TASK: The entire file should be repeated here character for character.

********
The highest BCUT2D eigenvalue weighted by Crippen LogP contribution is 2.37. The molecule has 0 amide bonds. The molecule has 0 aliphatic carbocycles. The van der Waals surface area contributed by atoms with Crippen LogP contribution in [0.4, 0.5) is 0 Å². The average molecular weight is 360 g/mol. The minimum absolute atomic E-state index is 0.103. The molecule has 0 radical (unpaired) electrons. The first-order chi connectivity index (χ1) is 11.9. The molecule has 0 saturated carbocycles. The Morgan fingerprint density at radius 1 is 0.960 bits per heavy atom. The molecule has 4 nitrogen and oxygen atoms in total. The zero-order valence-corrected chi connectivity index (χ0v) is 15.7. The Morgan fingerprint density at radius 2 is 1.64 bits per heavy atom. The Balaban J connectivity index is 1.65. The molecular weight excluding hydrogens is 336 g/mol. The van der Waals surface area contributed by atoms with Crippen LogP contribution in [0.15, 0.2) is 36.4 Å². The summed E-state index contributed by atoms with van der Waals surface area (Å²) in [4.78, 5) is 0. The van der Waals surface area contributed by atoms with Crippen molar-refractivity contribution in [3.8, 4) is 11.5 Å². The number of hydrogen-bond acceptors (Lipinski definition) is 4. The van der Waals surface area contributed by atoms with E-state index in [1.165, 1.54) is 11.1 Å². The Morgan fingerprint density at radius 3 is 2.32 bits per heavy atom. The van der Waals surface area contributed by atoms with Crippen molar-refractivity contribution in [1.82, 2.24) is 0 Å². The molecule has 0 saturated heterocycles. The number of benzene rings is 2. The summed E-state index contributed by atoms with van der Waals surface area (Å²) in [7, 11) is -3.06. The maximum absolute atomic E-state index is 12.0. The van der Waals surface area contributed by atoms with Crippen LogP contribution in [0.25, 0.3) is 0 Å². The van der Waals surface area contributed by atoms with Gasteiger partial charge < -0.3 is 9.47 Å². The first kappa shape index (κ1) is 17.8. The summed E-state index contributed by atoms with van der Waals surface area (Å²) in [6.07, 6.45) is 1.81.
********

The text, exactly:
The highest BCUT2D eigenvalue weighted by Crippen LogP contribution is 2.37. The molecule has 0 amide bonds. The molecule has 0 aliphatic carbocycles. The van der Waals surface area contributed by atoms with Crippen LogP contribution in [0.4, 0.5) is 0 Å². The average molecular weight is 360 g/mol. The minimum absolute atomic E-state index is 0.103. The molecule has 0 radical (unpaired) electrons. The first-order chi connectivity index (χ1) is 11.9. The molecule has 0 saturated carbocycles. The Morgan fingerprint density at radius 1 is 0.960 bits per heavy atom. The molecule has 4 nitrogen and oxygen atoms in total. The zero-order valence-corrected chi connectivity index (χ0v) is 15.7. The Morgan fingerprint density at radius 2 is 1.64 bits per heavy atom. The Balaban J connectivity index is 1.65. The molecular weight excluding hydrogens is 336 g/mol. The van der Waals surface area contributed by atoms with Crippen LogP contribution in [0.15, 0.2) is 36.4 Å². The summed E-state index contributed by atoms with van der Waals surface area (Å²) in [4.78, 5) is 0. The van der Waals surface area contributed by atoms with Crippen molar-refractivity contribution in [3.8, 4) is 11.5 Å². The number of hydrogen-bond acceptors (Lipinski definition) is 4. The van der Waals surface area contributed by atoms with E-state index in [1.165, 1.54) is 11.1 Å². The Morgan fingerprint density at radius 3 is 2.32 bits per heavy atom. The van der Waals surface area contributed by atoms with Crippen molar-refractivity contribution in [1.82, 2.24) is 0 Å². The molecule has 0 saturated heterocycles. The number of benzene rings is 2. The summed E-state index contributed by atoms with van der Waals surface area (Å²) in [7, 11) is -3.06. The maximum absolute atomic E-state index is 12.0. The van der Waals surface area contributed by atoms with Crippen LogP contribution in [0.25, 0.3) is 0 Å². The van der Waals surface area contributed by atoms with Gasteiger partial charge < -0.3 is 9.47 Å². The first kappa shape index (κ1) is 17.8. The summed E-state index contributed by atoms with van der Waals surface area (Å²) in [6.07, 6.45) is 1.81.